For the tempura batter:
1 cup flour
1 tablespoon cornstarch
1⁄2 cup seltzer water
Salt, to taste
Lard (can substitute canola oil)
12 whole sage leaves
For the sage creme:
2 tablespoons butter
1 large shallot, minced
2 tablespoons minced fresh sage
3⁄4 cup mead
3⁄4 cup heavy whipping cream
For the meatballs: Mix meatball ingredients in a large bowl. Mold the mixture to form meatballs. Parboil meatballs for 10 minutes. Place meatballs on paper towel to cool.
For the tempura batter: While meatballs are boiling, create the tempura batter by mixing together the flour, cornstarch, seltzer and salt to taste. Mix until smooth. Let sit for 10 minutes.
Melt a hunk of lard in a heavy pan. After the lard has heated over medium to medium-high heat, take two forks and toss the cooled meatballs into the tempura batter.
Turn the meatballs gently in the lard until the tempura is golden. It does not have to look perfect … as long as it tastes good. When the meatballs are finished, toss the whole sage leaves in the tempura batter and give them a quick fry in the hot lard.
For the sage creme: Melt 2 tablespoons of butter in a heavy pan. Toss in the minced shallots and minced sage. After the shallots are soft, pour in the mead and stir. Pour in the whipping cream and stir. Boil down by half until thick, on medium-high heat.
Garnish the meatballs with the creme and a piece of crispy sage.
2 tablespoons olive oil
2 cloves garlic, minced
1 tablespoon minced fresh rosemary
Zest (1 tablespoon) and juice of one lemon ( 1⁄4 cup)
Heat the olive oil in saute pan on medium heat. Add the garlic and rosemary to hot pan, cook until fragrant, then add the lemon zest (it smells sooo good).
Stir and add the chickpeas to mixture. Cook for 3 to 5 minutes.
Stir in the lemon juice, spinach, chicken stock, salt and pepper. Cook until the liquid is gone.
Remove from heat, add to a serving plate and finish with the cheddar and parsley.
1 1⁄2 pounds thick-cut bacon, cut into 1-inch pieces
2 large sweet onions, chopped
4 cloves garlic, minced
6 mission figs, chopped (optional)
1⁄2 cup dark-brown sugar, firmly packed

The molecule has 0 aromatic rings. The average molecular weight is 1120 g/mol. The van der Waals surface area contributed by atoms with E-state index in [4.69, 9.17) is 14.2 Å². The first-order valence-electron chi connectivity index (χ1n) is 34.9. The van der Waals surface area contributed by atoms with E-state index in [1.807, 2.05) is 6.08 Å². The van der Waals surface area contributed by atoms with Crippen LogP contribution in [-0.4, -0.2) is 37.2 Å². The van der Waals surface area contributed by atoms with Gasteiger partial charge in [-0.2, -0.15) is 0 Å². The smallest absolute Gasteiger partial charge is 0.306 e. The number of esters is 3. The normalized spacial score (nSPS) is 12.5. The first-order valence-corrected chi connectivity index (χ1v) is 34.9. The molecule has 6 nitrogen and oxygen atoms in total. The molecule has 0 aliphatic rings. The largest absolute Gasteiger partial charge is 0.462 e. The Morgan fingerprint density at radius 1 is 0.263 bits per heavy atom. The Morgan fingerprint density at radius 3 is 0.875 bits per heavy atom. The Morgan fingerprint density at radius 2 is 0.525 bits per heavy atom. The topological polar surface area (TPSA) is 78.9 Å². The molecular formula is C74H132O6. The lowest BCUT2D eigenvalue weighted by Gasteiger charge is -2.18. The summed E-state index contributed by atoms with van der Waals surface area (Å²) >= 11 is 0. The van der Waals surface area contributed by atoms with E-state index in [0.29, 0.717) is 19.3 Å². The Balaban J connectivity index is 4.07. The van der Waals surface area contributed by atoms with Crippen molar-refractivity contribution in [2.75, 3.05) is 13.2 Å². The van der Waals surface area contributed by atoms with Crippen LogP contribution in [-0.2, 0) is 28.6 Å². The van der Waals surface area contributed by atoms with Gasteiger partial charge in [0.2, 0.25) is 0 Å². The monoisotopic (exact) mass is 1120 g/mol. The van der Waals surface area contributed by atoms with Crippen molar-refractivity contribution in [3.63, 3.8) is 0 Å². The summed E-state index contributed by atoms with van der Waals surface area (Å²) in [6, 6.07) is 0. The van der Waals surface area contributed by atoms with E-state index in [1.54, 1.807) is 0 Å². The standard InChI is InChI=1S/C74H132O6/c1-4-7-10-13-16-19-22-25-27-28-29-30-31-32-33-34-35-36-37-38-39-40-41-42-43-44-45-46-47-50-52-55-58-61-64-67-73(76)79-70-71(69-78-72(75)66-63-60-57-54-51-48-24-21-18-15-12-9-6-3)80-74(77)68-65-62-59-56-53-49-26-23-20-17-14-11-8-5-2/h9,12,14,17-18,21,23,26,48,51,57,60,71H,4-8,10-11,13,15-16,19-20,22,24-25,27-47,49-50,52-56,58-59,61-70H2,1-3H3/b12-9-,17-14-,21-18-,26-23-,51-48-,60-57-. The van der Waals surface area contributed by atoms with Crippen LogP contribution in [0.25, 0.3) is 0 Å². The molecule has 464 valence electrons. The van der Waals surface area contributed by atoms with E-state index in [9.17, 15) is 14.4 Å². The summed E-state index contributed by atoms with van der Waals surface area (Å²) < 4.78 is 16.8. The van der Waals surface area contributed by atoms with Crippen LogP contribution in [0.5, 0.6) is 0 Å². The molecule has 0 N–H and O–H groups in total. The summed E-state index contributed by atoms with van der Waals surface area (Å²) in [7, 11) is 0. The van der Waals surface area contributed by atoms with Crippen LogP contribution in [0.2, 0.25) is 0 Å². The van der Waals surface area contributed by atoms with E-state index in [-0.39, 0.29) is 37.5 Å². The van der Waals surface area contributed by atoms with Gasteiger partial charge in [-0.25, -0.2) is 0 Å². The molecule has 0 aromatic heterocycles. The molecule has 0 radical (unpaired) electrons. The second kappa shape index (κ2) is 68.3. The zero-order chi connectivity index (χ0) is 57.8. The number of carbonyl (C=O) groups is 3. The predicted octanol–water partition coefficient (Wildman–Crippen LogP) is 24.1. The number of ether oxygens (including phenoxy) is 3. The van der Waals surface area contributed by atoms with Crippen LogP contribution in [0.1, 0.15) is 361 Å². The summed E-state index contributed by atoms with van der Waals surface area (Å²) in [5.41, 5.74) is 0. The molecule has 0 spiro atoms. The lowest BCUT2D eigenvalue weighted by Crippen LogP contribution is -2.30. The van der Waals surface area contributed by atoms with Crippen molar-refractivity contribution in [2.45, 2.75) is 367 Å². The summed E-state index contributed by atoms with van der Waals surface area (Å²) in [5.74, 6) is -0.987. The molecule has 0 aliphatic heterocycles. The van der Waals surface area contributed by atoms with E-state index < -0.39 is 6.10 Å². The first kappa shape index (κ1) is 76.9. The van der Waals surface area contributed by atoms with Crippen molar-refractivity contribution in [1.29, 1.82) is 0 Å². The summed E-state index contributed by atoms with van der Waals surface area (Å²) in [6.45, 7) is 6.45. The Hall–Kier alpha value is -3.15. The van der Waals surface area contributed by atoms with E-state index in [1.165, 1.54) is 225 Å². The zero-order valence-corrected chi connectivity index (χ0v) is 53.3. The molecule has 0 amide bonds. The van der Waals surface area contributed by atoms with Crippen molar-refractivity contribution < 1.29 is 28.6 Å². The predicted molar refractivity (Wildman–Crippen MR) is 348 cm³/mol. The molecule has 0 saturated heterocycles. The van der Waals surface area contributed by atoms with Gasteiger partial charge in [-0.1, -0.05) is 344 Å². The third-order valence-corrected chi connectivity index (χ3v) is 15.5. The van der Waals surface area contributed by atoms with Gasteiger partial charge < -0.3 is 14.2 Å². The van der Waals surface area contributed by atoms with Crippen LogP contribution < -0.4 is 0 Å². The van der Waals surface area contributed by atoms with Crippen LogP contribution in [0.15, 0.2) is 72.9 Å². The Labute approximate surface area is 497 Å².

1⁄2 cup apple-cider vinegar
1⁄4 cup honey
1 tablespoon ground ginger
1 teaspoon freshly ground black pepper
6 tablespoons Drambuie or bourbon
1⁄8 teaspoon salt
Heat a Dutch oven over medium heat and add the bacon. Cover and cook for approximately 25 minutes. Check on the bacon with some frequency, giving in a stir each time.
After the bacon begins to crisp, remove the cover and cook for another 5 minutes or so. Turn the heat off when the bacon is fully crisp. Remove using a slotted spoon and set aside on a paper towel-lined plate. Let the fat in the Dutch oven cool for a few minutes and then — hear us — save the stuff in a container for future cooking.
Leave all but 2 tablespoons of bacon fat in the Dutch oven. Turn the heat back to medium. Add onions and garlic, scrapping up any delicious bacon bits from the bottom of the pan, and cook until soft. After they are soft, add the figs.
Drop the heat to medium low and add the brown sugar, cider vinegar, honey, ginger, pepper and Drambuie. Cook for 10 minutes, just enough time for the mixture to start to get jammy.
Adjust the heat to medium for 5 minutes. Stir frequently to prevent the jam from sticking to the bottom of the pan. Lower heat to medium low and add the bacon. Cook for 20 minutes, covered. Stir occasionally. Remove lid and cook for 5 more minutes. Add salt.
Remove from heat and let cool slightly. Add mixture to food processor and chop to desired texture.
Tricia Cohen grew up in a house with two kitchens, surrounded by family, food, and love. In her adult life, she continues to share her love for food with the community as a hostess, gourmet home cook, and sous chef.
Lisa Graves is the author and illustrator of the series Women in History, as well as the illustrator of The Tudor Tutor. She is the creator of Historywitch.com, a site dedicated to illustrations of history’s most fascinating characters.
What made Saturday more exciting was that I finally got to meet Lisa Graves, who illustrated this book. I have worked with Lisa in the past on her History Witch coloring books, and it was just wicked awesome to chat and share a glass (or two) of champagne #bubbles! [And, for those of you who worry, I brought my handsome husband along, so there was no driving for me!]
Lisa’s illustrations highlight the stories and the quotations. It ties the whole book together in gorgeous muted watercolors. I love everything she does.
Lisa introduced me to Dr. Lois, and [disclaimer] I edited this book. [/disclaimer]. It has to have been one of my all-time favorite books to edit, so thank you Lisa and Dr. Lois for letting me be a part of this project.